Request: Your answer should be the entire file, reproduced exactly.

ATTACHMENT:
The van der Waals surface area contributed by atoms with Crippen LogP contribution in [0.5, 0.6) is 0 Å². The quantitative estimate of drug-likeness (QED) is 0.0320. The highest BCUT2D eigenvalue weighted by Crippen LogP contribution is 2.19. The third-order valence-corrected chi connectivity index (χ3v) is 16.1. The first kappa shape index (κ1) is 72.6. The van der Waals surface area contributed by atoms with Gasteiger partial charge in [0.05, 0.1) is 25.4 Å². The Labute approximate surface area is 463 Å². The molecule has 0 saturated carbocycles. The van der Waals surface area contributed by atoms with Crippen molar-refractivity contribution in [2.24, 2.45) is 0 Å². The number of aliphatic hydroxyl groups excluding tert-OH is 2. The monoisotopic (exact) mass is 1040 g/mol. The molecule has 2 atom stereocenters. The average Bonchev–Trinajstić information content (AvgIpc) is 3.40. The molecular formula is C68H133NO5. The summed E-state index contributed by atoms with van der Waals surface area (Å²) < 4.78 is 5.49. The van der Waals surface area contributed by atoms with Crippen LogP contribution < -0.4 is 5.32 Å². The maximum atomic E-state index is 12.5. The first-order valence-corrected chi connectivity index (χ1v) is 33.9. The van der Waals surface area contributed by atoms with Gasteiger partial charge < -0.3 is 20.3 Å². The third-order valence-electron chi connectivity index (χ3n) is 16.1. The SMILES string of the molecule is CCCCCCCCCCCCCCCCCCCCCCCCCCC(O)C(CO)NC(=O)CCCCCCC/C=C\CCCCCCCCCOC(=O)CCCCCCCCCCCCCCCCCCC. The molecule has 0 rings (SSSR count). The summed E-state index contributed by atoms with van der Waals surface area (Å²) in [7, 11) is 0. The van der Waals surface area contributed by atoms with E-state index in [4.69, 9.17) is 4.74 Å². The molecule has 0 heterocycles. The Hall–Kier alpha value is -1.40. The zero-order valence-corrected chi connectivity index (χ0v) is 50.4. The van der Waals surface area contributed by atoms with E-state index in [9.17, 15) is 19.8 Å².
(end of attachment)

The van der Waals surface area contributed by atoms with Crippen LogP contribution in [0.5, 0.6) is 0 Å². The quantitative estimate of drug-likeness (QED) is 0.0320. The highest BCUT2D eigenvalue weighted by Crippen LogP contribution is 2.19. The third-order valence-corrected chi connectivity index (χ3v) is 16.1. The first kappa shape index (κ1) is 72.6. The van der Waals surface area contributed by atoms with Gasteiger partial charge in [0.05, 0.1) is 25.4 Å². The Labute approximate surface area is 463 Å². The molecule has 0 saturated carbocycles. The van der Waals surface area contributed by atoms with Crippen molar-refractivity contribution in [2.24, 2.45) is 0 Å². The number of aliphatic hydroxyl groups excluding tert-OH is 2. The monoisotopic (exact) mass is 1040 g/mol. The molecule has 2 atom stereocenters. The average Bonchev–Trinajstić information content (AvgIpc) is 3.40. The molecular formula is C68H133NO5. The summed E-state index contributed by atoms with van der Waals surface area (Å²) < 4.78 is 5.49. The van der Waals surface area contributed by atoms with Crippen LogP contribution < -0.4 is 5.32 Å². The maximum atomic E-state index is 12.5. The first-order valence-corrected chi connectivity index (χ1v) is 33.9. The van der Waals surface area contributed by atoms with Gasteiger partial charge < -0.3 is 20.3 Å². The third-order valence-electron chi connectivity index (χ3n) is 16.1. The SMILES string of the molecule is CCCCCCCCCCCCCCCCCCCCCCCCCCC(O)C(CO)NC(=O)CCCCCCC/C=C\CCCCCCCCCOC(=O)CCCCCCCCCCCCCCCCCCC. The molecule has 0 rings (SSSR count). The summed E-state index contributed by atoms with van der Waals surface area (Å²) in [7, 11) is 0. The van der Waals surface area contributed by atoms with E-state index in [4.69, 9.17) is 4.74 Å². The molecule has 0 heterocycles. The Hall–Kier alpha value is -1.40. The zero-order valence-corrected chi connectivity index (χ0v) is 50.4. The van der Waals surface area contributed by atoms with E-state index in [9.17, 15) is 19.8 Å².